Powhatan Creek winds its way for nine miles through southern James City County; a narrow and twisted passage of dark brown crystal clear water which threads through neighborhoods and crosses the Colonial Parkway before reaching the marshes of Sandy Bay and the Black River, finally emptying into The James at The Thoroughfares.
Fed by natural springs, Powhatan Creek’s water gets its dark color from tannins released by Bald Cypress trees which line its banks and grow in the swampland it feeds.
The lower portion of the creek is tidal, with salt water from the James River mixing with the creek’s fresh water as the tides shift each day.
Bald Cypress trees, abundant along Powhatan Creek, earn their name from their appearance in winter.
One of the few deciduous conifers, their needles turn rusty brown each autumn and then blow away in autumn’s winds. They produce new leaves each spring.
This annual shedding of needles into the waters where they grow, keeps the creek very acid. It doesn’t grow stagnant, although it is often slow moving and shallow.
Bald Cypress may grow where their roots are submerged year round, in tidal swamps, along the margins of ponds, rivers and creeks, as well as on dry land. And they harbor many species of wildlife.
Powhatan Creek, rich in Cypress, pine, hardwoods, and many species of berry producing shrubs, provides habitat for an abundance of wildlife.
Seven species of game fish; many species of birds, including bald eagles and great blue herons; snakes, turtles, frogs, deer, beaver and other small mammals call this rich ecosystem home.
James City County’s Powhatan Creek Park, just off of Jamestown Road, offers a good access point for the creek.
A good sized graveled parking lot provides access to a boat ramp, trails, and several fishing platforms along the bank. This is where we visit to take photos of this beautiful part of the Creek.
There is no charge to put a canoe or kayak into the creek here, and one may paddle upstream towards freshwater marshes at the Creek’s source, or downstream towards the Colonial Parkway, Jamestown Island, the the James River.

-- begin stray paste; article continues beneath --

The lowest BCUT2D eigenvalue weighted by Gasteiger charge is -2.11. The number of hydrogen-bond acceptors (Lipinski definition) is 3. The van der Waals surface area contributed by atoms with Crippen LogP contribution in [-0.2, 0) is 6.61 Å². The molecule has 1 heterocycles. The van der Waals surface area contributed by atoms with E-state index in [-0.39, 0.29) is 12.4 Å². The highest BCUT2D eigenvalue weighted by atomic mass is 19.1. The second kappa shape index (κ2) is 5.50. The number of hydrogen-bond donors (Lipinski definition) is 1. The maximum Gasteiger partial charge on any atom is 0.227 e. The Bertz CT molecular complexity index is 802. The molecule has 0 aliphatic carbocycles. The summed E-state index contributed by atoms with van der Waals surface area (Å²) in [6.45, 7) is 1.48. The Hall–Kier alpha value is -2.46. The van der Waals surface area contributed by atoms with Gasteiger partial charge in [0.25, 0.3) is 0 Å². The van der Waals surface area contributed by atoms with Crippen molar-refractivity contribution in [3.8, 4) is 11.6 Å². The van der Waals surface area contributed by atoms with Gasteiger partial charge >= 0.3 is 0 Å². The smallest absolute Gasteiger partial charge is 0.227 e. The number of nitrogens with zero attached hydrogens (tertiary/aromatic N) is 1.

It is wise to check the tides before heading downstream, as the current grows stronger as you near the river. It is always wise to come prepared for the weather and for hours out in a swamp. You will be surprised by the creatures you encounter along the way!
There is also a Powhatan Creek walking and biking trail , maintained by the county, which ties into other nearby trails and greenways.
Powhatan Creek has remained fairly undisturbed over the years of our county’s development. For one thing, it has a wide flood plain. The ground isn’t good for building, and much of it is protected by the National Park service.
As you might guess, Powhatan Creek was named for the leader of the nation of native Americans who lived on this land for centuries before the 1607 English settlers arrived. Native Americans depended on this waterway for food and used it as a major route for travel.
The early colonists used the Creek to travel inland, as well, and it has remained an important part of our county’s legacy and natural resources.
And it remains important to us today as a relatively untouched natural greenspace, still teeming with beautiful plants and unusual animals. It remains an intact ecosystem, and one open for us to visit and enjoy.